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- Top 15 Cheap Online Master’s in Network Management Degree Programs
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- Top 10 Cheap Online Master’s in Economics Degree Programs
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Financial Aid Opportunities
During the application process, it’s essential that you start considering your options for covering the tuition expenses for your science or engineering degree. First of all, remember to fill out the FAFSA form with your financial and tax information to see what financial aid opportunities you qualify for. You’ll likely be eligible for taking out Federal Perkins Loans, Direct Loans, Subsidized or Unsubsidized Stafford Loans, or Parents PLUS Loans. Since student loan debt has grown into a major American concern, borrow carefully based on your financial needs and remain aware that the funds needed to finance your four years must be repaid with interest upon graduation.
Our federal government also offers free money in the form of grants to financially needy students. Depending on your EFC, you may qualify for receiving a Pell or FSEOG Grant. While working on your science or engineering degree, it’s also a good idea to follow a work-study program in which you’ll receive tuition assistance in exchange for part-time work on or off-campus. If you’re in graduate school, make sure you also apply for graduate or research assistantships to earn cash while gaining valuable experience.
Money-Saving Scholarship Options
Another great non-repayment option for reducing your financial burden is scholarship funding from local, state, and national organizations as well as your university. Due to the fact that STEM-related professions are in very high demand, it’s no surprise that money-saving scholarships can be easy to find for those knowing where to look. It’s highly recommended that you stop into your financial aid office, meet with your departmental advisor, and research online to find scholarships that align with your specific interests and background. Some excellent sources of national funding in science and engineering include:
- American Indian Science and Engineering Scholarships – Each year, the AISES offers up to $10,000 for Native American and Alaskan Native students who are starting an educational journey to acquire skills that meet our world’s ever-changing STEM needs.
- NSF Scholarships in Science – Through the National Science Foundation (NSF), funding is provided to undergraduate students in accredited U.S. higher learning institutions who are completing associate or baccalaureate degrees in science, technology, engineering, or mathematics disciplines with significant financial need.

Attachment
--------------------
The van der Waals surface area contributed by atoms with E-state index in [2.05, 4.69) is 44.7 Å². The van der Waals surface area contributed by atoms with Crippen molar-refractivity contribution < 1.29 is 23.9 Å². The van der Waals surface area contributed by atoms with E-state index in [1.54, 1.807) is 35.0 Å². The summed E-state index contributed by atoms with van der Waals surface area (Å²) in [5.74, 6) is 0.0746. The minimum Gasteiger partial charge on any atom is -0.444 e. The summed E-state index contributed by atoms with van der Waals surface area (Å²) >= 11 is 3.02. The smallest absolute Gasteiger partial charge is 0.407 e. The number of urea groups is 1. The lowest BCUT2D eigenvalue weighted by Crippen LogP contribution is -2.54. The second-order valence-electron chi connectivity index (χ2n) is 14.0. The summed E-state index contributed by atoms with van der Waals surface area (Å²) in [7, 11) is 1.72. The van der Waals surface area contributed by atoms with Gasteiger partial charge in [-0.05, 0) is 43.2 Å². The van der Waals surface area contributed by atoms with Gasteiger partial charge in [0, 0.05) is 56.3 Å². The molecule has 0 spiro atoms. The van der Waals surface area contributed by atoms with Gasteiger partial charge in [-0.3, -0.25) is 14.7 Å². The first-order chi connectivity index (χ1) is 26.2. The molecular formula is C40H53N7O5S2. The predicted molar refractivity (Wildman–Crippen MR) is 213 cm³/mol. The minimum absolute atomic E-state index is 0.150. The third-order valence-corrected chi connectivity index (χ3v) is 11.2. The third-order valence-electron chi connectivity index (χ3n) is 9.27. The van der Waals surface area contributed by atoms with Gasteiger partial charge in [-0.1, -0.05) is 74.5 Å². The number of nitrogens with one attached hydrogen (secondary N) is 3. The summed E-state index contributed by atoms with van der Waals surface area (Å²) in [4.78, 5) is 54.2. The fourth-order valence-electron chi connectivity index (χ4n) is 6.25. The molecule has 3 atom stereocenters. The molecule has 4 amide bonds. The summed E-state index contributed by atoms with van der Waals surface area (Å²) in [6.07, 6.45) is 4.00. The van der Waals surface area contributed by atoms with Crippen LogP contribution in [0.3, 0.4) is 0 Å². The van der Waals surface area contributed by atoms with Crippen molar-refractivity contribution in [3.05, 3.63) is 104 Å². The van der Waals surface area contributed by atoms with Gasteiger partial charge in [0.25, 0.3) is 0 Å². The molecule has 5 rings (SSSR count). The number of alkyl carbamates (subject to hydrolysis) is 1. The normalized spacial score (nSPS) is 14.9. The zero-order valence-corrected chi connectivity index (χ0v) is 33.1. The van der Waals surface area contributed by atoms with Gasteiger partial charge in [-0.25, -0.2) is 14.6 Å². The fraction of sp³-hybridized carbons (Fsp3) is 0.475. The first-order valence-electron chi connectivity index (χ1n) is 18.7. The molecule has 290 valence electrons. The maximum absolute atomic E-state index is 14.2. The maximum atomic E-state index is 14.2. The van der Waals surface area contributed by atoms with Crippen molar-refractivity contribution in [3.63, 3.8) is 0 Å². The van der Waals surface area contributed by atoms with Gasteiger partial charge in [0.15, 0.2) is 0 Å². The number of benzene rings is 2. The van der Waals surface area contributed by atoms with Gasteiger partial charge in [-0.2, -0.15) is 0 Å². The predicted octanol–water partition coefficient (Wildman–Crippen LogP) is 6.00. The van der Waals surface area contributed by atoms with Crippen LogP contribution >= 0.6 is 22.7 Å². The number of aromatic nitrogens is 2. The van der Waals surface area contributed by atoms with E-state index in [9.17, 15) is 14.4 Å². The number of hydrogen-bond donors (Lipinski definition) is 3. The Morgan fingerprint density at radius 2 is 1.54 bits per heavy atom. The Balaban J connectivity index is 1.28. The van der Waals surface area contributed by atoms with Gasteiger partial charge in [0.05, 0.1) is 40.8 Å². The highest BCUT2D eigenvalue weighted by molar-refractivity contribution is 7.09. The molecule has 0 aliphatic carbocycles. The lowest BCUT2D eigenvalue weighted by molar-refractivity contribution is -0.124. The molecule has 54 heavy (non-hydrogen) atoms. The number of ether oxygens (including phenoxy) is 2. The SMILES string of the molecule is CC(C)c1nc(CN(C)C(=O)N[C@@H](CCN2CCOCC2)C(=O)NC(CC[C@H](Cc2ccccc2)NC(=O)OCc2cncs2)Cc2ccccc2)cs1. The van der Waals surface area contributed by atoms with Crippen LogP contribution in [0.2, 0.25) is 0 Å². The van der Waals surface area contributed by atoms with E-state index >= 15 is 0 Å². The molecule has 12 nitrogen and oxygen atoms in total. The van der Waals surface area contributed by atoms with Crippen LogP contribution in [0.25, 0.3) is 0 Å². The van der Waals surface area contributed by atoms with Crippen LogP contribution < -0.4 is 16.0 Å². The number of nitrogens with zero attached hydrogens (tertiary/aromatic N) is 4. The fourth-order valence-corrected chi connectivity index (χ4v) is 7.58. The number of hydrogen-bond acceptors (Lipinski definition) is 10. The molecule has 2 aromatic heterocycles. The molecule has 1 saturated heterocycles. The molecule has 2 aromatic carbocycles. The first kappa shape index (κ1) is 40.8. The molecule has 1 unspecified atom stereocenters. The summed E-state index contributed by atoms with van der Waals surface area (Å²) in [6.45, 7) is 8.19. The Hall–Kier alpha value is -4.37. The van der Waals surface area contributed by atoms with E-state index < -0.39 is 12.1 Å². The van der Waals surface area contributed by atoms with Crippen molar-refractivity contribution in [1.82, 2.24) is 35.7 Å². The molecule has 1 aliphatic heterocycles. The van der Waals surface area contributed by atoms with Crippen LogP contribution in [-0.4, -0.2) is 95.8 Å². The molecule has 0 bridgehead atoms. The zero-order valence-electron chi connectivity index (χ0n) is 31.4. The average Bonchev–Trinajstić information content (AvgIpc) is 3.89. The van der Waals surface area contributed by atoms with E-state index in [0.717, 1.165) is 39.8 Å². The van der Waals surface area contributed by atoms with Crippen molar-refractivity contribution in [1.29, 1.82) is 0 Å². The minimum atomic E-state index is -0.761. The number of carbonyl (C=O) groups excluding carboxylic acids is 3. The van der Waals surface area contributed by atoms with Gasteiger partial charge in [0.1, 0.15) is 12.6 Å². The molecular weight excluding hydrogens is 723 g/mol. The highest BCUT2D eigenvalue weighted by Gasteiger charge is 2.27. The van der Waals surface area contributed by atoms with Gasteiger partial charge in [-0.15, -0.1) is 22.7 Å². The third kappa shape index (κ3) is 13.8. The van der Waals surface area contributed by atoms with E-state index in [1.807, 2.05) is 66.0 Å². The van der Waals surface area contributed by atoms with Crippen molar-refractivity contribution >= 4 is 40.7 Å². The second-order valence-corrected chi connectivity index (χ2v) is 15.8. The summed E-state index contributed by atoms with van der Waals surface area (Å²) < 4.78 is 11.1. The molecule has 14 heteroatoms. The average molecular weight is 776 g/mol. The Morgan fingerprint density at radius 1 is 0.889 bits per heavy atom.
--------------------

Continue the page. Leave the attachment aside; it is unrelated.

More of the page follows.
- Society of Women Engineers Scholarships – Totaling more than $700,000 in annual scholarship funds, the SWE supports women pursuing ABET-accredited bachelor’s or master’s degrees in preparation for in-demand careers in engineering, engineering technology, or computer science in America.
And of course, don’t miss our very own STEM Scholarship for Women, offered bi-annually by Best Value Schools.
For additional scholarship opportunities by specific subject area, see:
- Health Science Scholarships
- Math Education Scholarships
- Health Education Scholarships
- Forensic Science Scholarships
- Game Design Scholarships
- Software Engineering Scholarships
- Aeuronautics Scholarships
- Engineering Scholarships
- Science Education Scholarships
- Biology Scholarships
- Scholarships for Women
Career Paths in Science and Engineering
Career paths are virtually endless with a science-oriented degree from an accredited institution and the payoff will be favorable. If you’re interested in earth sciences, you could become a geographer, environmental scientist, geologist, hydrologist, climate change analyst, soil scientist, or surveyor. Physical science degrees lead to careers like chemist, electrician, astronomer, forensic science technician, physics teacher, and power plant operator. Careers in natural sciences can transform to rewarding positions as an ecologist, marine biologist, radiation technician, microbiologist, or food scientist.
Skilled engineers can also find numerous opportunities in rapidly growing specialties that provide lucrative annual salaries. Petroleum engineers are often the highest paid engineering profession for earning around $166,400 a year for extracting oil and gas from Earth. Other top-paying engineering positions include nuclear engineer, engineering manager, software engineer, chemical engineer, biomedical engineer, and electrical engineer. With any of these career paths, you’ll be putting your degree to good use and earning some of the highest possible starting salaries.